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BBC From Our Own Correspondent – Could Libya’s royal Sanusi name return to centre stage?
After more than 40 years of life under Muammar Gaddafi, some hope that a member of the old royal family might have a place in Libya’s future. 

It was not the sort of welcome I was expecting. After 19 hours in the back of a flimsy Hyundai saloon, flying along at top speed with a driver distracted by two mobile phones, I was hoping for something a little friendlier.

But Sheikh Mohammed Sanusi, the local imam in Jaghbub – a tiny desert oasis in eastern Libya – is in an uncompromising mood.

“I’m angry with Christians and Jews,” he begins.

“Why’s that?” I ask, slightly taken aback.





“Because the Christian and Jewish holy books have been changed many times over the centuries,” he says. “The Koran has been unaltered for 1,400 years. You should read the Koran, become a Muslim and earn your place in paradise.”

I try to change the conversation but the sheikh is having none of it. Obstinately he sticks to his guns, relating various miracles and prophesies of the Prophet Mohammed. It is hard to get a word in edgeways.


My mission is not so much to discuss religion, as to see what, if anything, is left of the famous Sanusi Order that once held sway here.

The Order was an Islamic revivalist movement of orthodox sufis, established in the Arabian desert by Sheikh Mohammed ibn Ali Sanusi – aka the Grand Sanusi – in 1837.

It spread right across north Africa and went as far west as Senegal through a network of zawiyas, or religious lodges.

In 1856, the Grand Sanusi founded a zawiya in Jaghbub, which grew to become the headquarters of the Order and Africa’s second-greatest university after al-Azhar in Cairo.

When Libya achieved independence under a constitutional monarchy in 1951, it was no coincidence that a member of the Sanusi family – Idris – became king.

The family and the Order had won lasting respect by providing education to the masses and mediating difficult local tribal and trade disputes.

The Idris monarchy proved a benign institution for Libya during its 18 years, though nationalist detractors criticised it for being ineffectual and too pro-Western.

Muammar Gaddafi toppled King Idris in 1969 and sought to marginalise the Sanusis with a vengeance.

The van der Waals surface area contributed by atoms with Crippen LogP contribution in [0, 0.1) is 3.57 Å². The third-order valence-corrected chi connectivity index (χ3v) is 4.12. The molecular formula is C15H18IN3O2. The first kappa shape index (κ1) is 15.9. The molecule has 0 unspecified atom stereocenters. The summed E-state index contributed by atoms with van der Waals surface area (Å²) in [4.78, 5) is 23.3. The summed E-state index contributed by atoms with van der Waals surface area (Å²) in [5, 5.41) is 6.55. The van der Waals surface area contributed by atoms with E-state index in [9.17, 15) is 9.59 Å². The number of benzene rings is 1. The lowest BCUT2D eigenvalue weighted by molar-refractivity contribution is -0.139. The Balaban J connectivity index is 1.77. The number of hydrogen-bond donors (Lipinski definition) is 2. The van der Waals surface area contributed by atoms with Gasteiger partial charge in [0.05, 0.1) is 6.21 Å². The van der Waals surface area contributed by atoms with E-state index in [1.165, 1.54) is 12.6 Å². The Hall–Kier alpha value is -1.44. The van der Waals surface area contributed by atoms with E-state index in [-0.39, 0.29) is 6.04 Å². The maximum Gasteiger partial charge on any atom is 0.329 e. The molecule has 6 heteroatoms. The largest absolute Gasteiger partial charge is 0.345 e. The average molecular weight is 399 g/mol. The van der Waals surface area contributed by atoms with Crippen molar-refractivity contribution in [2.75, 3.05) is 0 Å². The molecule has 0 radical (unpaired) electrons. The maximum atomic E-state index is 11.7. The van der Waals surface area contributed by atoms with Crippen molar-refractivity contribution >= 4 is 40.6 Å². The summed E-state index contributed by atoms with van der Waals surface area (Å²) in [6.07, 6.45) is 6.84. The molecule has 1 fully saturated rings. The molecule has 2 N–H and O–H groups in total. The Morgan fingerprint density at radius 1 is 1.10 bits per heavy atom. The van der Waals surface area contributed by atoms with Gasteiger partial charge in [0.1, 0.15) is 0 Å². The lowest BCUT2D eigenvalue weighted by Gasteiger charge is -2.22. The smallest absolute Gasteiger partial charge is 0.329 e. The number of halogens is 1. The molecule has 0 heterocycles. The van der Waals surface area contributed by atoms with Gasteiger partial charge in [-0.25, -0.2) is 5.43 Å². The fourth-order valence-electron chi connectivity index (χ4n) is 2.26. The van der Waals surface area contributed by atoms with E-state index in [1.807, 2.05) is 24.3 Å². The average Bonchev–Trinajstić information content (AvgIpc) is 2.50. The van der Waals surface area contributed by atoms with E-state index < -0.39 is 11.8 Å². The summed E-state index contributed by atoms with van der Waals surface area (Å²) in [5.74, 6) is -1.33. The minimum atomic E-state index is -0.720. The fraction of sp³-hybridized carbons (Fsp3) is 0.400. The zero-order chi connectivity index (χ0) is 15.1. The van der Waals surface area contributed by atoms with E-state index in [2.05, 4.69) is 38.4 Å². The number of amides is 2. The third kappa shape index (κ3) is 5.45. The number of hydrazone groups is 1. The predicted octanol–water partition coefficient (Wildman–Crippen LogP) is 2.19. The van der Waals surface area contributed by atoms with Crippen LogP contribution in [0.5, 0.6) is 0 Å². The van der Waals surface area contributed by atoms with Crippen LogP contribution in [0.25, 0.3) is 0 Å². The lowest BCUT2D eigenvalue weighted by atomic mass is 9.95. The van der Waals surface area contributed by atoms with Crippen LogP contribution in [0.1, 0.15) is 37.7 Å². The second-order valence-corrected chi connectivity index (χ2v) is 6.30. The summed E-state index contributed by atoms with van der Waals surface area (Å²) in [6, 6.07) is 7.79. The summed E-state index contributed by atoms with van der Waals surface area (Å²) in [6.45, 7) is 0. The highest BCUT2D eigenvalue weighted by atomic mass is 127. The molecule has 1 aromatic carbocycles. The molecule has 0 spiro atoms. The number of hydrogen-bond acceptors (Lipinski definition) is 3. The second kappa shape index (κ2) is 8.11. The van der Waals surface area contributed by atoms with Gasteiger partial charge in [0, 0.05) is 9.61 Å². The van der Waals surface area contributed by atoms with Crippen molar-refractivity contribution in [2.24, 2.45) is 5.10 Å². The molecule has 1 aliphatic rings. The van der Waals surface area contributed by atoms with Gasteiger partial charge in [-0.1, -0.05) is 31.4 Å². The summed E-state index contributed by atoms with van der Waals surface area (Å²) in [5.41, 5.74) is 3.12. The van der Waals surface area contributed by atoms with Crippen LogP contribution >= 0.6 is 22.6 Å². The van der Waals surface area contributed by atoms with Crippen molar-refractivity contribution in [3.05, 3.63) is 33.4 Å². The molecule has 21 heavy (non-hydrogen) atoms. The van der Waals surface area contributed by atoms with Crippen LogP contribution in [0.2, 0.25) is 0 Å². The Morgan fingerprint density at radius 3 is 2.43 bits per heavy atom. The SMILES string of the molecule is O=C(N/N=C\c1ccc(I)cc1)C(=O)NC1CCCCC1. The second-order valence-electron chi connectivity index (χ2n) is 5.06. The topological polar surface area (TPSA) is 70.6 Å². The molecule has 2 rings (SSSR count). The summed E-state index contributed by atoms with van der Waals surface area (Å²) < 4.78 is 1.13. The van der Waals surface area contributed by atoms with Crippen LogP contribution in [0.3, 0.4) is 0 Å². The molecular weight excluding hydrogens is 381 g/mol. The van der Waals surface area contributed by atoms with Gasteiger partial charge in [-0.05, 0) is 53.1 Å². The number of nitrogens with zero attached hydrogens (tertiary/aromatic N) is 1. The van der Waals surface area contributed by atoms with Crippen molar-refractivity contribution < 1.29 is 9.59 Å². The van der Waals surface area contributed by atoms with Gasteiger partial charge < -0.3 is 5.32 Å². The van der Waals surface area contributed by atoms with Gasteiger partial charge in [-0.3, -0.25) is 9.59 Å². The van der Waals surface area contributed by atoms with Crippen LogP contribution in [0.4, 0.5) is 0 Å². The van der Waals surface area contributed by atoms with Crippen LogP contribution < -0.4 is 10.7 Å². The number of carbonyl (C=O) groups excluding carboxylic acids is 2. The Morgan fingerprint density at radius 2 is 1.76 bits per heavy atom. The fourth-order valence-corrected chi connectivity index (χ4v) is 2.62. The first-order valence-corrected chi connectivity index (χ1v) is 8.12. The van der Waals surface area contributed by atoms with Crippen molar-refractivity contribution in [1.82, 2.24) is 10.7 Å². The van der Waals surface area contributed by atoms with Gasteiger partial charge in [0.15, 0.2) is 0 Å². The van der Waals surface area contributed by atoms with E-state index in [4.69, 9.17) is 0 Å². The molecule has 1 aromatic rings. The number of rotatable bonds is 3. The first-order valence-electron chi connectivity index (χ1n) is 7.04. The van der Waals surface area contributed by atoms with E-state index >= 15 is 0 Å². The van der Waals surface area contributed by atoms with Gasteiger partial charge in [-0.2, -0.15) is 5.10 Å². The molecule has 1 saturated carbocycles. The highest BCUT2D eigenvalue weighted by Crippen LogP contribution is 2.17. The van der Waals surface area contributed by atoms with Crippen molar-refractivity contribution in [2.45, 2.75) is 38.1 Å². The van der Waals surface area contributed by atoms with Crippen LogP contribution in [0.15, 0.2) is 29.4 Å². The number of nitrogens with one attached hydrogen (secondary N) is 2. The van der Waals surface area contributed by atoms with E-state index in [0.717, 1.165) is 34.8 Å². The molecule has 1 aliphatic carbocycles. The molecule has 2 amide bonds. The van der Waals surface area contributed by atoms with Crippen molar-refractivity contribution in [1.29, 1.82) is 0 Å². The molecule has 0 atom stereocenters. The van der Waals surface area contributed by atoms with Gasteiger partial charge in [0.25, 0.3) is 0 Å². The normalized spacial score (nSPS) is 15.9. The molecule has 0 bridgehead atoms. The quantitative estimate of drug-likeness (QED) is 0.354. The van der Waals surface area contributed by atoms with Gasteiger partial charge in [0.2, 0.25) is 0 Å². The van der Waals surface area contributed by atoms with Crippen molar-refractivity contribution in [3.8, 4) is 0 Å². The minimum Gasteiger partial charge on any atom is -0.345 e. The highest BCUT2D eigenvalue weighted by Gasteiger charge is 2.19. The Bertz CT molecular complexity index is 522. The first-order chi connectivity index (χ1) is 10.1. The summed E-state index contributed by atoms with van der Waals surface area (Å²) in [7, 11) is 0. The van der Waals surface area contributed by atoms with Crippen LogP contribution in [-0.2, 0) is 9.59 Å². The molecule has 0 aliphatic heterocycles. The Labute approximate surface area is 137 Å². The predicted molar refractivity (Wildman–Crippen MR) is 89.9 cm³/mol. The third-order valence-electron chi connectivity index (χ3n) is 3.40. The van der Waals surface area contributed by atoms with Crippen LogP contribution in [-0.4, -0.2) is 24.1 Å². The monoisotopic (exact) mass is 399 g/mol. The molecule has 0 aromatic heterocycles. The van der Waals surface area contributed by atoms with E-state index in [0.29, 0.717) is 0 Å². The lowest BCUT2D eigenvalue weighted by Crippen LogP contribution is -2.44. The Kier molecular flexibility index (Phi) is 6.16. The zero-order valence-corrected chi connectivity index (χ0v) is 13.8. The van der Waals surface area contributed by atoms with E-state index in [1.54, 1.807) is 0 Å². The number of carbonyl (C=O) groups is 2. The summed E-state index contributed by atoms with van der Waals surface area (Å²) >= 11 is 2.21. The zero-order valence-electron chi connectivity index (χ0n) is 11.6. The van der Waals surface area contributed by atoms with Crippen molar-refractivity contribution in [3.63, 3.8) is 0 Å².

Idris’s heir and his family were first imprisoned then sent into exile in London, having been forced to watch their house being burnt to cinders by the regime.


Then, in 1988, Gaddafi sent the bulldozers into Jaghbub and the great zawiya was razed to the ground.

“It took 11 days for them to destroy it,” Sheikh Mohammed says, as if it was yesterday.

“Then they finished it off with 17 explosions.”

He takes me outside and we walk across a vast expanse of rubble, sizzling beneath the white desert sun. There are 47,000 sq metres (506,000 sq ft) of smashed marble, white stone, date-palm trunks and rusting wires and nails.

Nothing within the old compound remains standing.

The destruction of such an important part of Libya’s cultural heritage is all the more chilling for being left as it is.

Yet with Gaddafi now gone from eastern Libya, it cannot be too long before the bulldozers return to Jaghbub and the great zawiya rises from the ashes.

The sheikh says he is not interested in discussing Gaddafi or the Libyan revolution. His only interest is in God.

The one concern he does express – probably unique in any commentary on the Arab Spring to date – is this: if the violence in the region continues, so many men will lose their lives that the ratio of women to men will increase to 50:1. This, he says, will lead to outbreaks of lesbianism and same-sex marriages that will represent a real problem for Muslim society. The translator, entirely deferential up to this point, looks a little embarrassed.

Political prisoner

However hard he tried to crush the Sanusis, Col Gaddafi could never completely erase the family and their followers from Libya and Libyan history.

Today the Sanusi story continues in Benghazi, where Ahmed al-Zubair Ahmed al-Sanusi is a member of the Transitional National Council. Now 77, he was the world’s longest-serving political prisoner, languishing behind bars from 1970 to 2001, four years more than Nelson Mandela. During that time, Gaddafi never commuted the death sentence that hung over him.

“Every time a door opened, I never knew if it was going to be someone taking me to my execution,” he says.

Dignified and quietly spoken in a pinstripe suit and tie, he talks without rancour, resolutely upbeat about the formidable challenges ahead.

There are few demands for the monarchy to be restored. But amid the confusion and euphoria in Benghazi, some Libyans look at Haj Ahmed and dare to wonder whether, after almost 42 years of dictatorship, the Sanusi name may yet return to the fore.